The Maverick Silva Dark Series Dorset 2018 on 8th of December in Wareham Forest is the last race in this year’s first Club championship. As some Bridport Runners are only a few points apart, this might be a good opportunity to overtake the runner ahead of you in the leaderboard. The 10-miler “long route” (only this distance counts for the championship) is also the final chance for any Bridport Runner who has done only three out of the 16 offered races so far to get onto the leaderboard. After last weekend’s parkrun at Montacute House, the leaderboard has changed slightly again, as co-creator and calculator of the race series, Adam, explains: “Clive looks to have thoroughly cemented his well earned 5th spot, Tony Logan has taken his place back from Jess, and Ruth is now on the leaderboard.” But competition is strong, and the last race can still create some major changes …
This is the thing about running in a rural environment like ours – you always have to be prepared for nature’s surprises. Like having cows on a race course which delayed the start of this morning’s parkrun at Montacute House near Yeovil! But thanks to brave marshals becoming cowboys and a good-spirited crowd of close to 200 runners nobody seemed to mind the delay of 15 minutes. To protect the runners from the cows (or maybe the other way around), there was also a variation of the normal course through the park of Montacute House which is far from being flat like most other parkruns.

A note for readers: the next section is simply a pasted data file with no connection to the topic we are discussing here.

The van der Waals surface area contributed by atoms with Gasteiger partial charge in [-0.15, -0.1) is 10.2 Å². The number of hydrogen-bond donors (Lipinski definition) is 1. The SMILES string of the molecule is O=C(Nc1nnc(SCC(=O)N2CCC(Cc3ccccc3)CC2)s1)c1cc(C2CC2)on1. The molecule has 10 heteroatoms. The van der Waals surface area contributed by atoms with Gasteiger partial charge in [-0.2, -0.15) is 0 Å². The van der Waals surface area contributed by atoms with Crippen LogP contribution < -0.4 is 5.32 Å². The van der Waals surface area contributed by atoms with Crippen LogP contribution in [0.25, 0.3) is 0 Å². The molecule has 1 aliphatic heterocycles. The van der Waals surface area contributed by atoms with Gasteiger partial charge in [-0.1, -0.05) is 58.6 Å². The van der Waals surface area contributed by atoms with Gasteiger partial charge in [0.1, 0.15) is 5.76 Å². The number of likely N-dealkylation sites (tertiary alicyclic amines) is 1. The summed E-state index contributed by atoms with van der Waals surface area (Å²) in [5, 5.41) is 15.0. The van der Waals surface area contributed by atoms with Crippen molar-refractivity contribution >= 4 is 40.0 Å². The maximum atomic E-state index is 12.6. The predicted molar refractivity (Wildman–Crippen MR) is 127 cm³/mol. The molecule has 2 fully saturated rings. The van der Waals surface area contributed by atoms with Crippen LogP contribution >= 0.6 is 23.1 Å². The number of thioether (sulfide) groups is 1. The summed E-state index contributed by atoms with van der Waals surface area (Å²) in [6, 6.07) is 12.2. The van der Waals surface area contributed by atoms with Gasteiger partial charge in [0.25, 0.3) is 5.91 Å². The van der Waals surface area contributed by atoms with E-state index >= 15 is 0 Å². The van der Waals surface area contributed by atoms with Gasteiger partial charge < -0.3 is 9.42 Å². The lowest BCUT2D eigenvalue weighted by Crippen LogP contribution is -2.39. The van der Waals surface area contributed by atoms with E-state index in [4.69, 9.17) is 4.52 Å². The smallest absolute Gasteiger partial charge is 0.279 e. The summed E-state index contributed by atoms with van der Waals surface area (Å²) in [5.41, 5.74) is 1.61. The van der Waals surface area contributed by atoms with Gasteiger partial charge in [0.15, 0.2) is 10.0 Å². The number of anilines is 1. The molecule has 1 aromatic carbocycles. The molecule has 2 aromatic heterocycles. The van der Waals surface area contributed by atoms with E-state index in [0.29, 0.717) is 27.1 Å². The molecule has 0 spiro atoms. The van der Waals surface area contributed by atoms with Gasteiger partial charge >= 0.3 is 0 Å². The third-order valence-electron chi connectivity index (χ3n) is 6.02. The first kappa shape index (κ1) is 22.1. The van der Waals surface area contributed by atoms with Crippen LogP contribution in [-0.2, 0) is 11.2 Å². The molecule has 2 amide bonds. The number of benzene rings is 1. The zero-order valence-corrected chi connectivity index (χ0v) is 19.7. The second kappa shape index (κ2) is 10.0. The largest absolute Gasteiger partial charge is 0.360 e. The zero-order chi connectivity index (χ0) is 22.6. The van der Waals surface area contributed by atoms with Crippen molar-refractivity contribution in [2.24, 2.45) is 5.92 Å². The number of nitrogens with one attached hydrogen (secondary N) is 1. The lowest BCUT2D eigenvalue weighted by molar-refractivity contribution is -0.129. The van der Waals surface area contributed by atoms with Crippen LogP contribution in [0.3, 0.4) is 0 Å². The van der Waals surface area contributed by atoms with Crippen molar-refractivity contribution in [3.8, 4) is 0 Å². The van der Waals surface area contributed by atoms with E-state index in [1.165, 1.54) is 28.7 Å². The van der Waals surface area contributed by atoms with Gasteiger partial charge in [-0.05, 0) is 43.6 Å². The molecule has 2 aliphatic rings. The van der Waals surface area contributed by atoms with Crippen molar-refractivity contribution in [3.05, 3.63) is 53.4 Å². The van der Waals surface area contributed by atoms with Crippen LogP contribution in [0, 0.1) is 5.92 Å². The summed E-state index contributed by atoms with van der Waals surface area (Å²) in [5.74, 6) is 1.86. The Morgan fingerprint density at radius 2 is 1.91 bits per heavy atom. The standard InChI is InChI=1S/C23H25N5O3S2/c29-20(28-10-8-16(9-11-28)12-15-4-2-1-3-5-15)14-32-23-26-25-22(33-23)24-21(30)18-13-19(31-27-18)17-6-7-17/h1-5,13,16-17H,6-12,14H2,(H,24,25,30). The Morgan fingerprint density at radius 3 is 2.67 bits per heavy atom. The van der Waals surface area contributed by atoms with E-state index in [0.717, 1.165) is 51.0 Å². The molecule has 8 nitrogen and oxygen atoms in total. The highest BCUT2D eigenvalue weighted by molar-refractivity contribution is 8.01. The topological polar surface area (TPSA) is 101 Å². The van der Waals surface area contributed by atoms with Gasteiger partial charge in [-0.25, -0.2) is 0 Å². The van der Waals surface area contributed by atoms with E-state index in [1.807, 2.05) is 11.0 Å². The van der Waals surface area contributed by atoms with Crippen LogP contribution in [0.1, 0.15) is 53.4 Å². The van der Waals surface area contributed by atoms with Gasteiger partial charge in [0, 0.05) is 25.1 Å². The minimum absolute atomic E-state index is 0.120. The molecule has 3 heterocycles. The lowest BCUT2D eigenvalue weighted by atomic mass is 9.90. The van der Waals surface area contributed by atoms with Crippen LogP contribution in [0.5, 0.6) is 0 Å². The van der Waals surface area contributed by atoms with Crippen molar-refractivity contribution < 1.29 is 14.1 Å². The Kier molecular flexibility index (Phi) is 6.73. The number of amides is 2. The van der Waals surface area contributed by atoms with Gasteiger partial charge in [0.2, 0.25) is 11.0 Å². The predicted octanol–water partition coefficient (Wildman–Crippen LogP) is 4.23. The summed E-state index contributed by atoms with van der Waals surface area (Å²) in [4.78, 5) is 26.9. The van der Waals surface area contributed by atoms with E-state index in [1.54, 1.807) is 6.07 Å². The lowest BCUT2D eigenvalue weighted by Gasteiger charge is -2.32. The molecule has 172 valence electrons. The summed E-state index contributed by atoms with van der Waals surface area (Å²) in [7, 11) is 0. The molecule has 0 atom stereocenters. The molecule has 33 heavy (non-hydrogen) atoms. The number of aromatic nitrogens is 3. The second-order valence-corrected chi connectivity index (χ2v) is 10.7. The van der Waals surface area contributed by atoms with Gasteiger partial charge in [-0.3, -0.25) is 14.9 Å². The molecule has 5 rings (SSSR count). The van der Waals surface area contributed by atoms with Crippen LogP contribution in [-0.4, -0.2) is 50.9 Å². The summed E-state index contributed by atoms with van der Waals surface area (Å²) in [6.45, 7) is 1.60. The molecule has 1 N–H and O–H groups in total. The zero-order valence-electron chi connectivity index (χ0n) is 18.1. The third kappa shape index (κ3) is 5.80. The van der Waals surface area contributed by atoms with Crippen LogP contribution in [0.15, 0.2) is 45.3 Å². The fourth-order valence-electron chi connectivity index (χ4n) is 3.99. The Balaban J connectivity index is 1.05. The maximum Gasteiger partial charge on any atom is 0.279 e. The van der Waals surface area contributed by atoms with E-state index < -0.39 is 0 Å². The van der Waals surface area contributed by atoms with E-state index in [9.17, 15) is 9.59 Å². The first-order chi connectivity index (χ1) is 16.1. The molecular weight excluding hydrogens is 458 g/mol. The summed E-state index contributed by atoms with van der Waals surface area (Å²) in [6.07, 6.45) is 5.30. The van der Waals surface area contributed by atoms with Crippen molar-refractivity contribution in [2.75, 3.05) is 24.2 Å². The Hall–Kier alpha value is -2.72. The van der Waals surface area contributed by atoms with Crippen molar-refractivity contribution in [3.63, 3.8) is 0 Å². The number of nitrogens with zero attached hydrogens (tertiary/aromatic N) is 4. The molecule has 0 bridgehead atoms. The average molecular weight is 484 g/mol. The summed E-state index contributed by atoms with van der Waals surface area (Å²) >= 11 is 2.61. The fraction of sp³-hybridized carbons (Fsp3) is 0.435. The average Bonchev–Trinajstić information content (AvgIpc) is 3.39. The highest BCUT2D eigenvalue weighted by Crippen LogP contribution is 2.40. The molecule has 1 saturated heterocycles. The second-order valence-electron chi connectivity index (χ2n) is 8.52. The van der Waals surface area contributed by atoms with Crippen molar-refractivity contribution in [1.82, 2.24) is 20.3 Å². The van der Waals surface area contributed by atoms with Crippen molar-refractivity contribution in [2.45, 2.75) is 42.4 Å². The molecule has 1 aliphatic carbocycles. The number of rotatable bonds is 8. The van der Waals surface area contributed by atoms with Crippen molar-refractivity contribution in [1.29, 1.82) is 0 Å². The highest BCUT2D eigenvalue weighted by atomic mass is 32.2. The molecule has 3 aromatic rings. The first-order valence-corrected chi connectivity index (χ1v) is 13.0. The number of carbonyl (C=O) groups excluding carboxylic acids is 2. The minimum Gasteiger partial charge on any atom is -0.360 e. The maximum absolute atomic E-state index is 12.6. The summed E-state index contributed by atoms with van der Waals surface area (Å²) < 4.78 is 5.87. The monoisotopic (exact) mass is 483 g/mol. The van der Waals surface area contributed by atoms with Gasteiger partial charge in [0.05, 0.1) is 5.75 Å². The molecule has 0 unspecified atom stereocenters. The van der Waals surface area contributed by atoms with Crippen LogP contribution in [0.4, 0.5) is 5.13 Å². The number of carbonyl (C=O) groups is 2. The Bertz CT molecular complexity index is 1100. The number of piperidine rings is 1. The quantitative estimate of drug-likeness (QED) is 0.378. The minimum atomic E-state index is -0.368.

Bridport Runners attended with a strong force of seven members (Brian, Clive, Jess, Ruth, Tanya, Tony Logan and Hagen). The Club also saw its first ever three-generation-race as Brian was accompanied by son Adam and grandson Tom who started in his first race (and left poor granddad behind)! First Bridport Runner to finish was Clive as 21st overall in 23:34 min., followed by Tony (31st) and Hagen (41st). See all results here.
Last weekend’s Bicton Blister (10 miles) brought some major changes in the leaderboard of Bridport Runners’ Club championship. The race (which, as Sam describes it in his latest report, “ain’t for anyone looking out for posh medals and clean trainers”) saw Adam overtake Chris for second place, Jess overhauling Vicky and Tony Logan, and Wendy getting onto the leaderboard in 12th place. More than 420 runners from allover the southwest participated in this race which has been on Bridport Runners’ race calendar for the third year now. See all results here.
“Led to believe (by Brian) that the Bicton Blister was a dull trudge around bandit country where the locals were unfriendly and the terrain sucked you down into the never ending abyss of red sticky mud, some of us signed up for it anyway because it was on the Club Championship, and it was only £13 quid!”, starts Sam his race report. “However, never, in perhaps his or our lifetimes, Continue reading